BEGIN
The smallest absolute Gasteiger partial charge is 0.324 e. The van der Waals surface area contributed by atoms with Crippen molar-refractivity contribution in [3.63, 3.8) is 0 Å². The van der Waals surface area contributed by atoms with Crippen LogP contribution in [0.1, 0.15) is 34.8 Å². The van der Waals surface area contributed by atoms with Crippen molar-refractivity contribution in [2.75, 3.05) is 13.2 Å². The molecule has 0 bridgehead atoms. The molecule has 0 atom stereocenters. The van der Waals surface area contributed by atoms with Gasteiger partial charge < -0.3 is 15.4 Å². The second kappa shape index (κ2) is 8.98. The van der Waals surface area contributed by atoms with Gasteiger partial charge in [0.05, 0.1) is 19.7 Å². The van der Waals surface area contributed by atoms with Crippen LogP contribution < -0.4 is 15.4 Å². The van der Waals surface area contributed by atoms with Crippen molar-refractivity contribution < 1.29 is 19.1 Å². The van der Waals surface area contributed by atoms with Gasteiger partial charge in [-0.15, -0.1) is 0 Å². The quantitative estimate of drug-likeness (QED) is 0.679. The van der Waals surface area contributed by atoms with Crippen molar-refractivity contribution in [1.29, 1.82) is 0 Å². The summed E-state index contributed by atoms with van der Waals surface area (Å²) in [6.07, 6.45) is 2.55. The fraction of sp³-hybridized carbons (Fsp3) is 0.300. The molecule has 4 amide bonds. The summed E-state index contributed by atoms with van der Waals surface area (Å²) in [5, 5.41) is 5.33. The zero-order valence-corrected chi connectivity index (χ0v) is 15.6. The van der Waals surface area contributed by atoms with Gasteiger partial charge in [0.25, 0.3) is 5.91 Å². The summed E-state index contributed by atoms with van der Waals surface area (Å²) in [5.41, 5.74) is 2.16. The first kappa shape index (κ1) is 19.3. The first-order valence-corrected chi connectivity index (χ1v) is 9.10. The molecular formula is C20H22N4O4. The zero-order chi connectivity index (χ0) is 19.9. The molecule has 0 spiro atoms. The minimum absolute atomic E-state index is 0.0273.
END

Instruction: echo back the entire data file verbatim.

The smallest absolute Gasteiger partial charge is 0.324 e. The van der Waals surface area contributed by atoms with Crippen molar-refractivity contribution in [3.63, 3.8) is 0 Å². The van der Waals surface area contributed by atoms with Crippen LogP contribution in [0.1, 0.15) is 34.8 Å². The van der Waals surface area contributed by atoms with Crippen molar-refractivity contribution in [2.75, 3.05) is 13.2 Å². The molecule has 0 bridgehead atoms. The molecule has 0 atom stereocenters. The van der Waals surface area contributed by atoms with Gasteiger partial charge < -0.3 is 15.4 Å². The second kappa shape index (κ2) is 8.98. The van der Waals surface area contributed by atoms with Gasteiger partial charge in [0.05, 0.1) is 19.7 Å². The van der Waals surface area contributed by atoms with Crippen LogP contribution < -0.4 is 15.4 Å². The van der Waals surface area contributed by atoms with Crippen molar-refractivity contribution < 1.29 is 19.1 Å². The van der Waals surface area contributed by atoms with Gasteiger partial charge in [-0.15, -0.1) is 0 Å². The quantitative estimate of drug-likeness (QED) is 0.679. The van der Waals surface area contributed by atoms with Crippen molar-refractivity contribution in [1.29, 1.82) is 0 Å². The summed E-state index contributed by atoms with van der Waals surface area (Å²) in [6.07, 6.45) is 2.55. The fraction of sp³-hybridized carbons (Fsp3) is 0.300. The molecule has 4 amide bonds. The summed E-state index contributed by atoms with van der Waals surface area (Å²) in [5, 5.41) is 5.33. The zero-order valence-corrected chi connectivity index (χ0v) is 15.6. The van der Waals surface area contributed by atoms with Gasteiger partial charge in [0.25, 0.3) is 5.91 Å². The summed E-state index contributed by atoms with van der Waals surface area (Å²) in [5.41, 5.74) is 2.16. The first kappa shape index (κ1) is 19.3. The first-order valence-corrected chi connectivity index (χ1v) is 9.10. The molecular formula is C20H22N4O4. The zero-order chi connectivity index (χ0) is 19.9. The molecule has 0 spiro atoms. The minimum absolute atomic E-state index is 0.0273.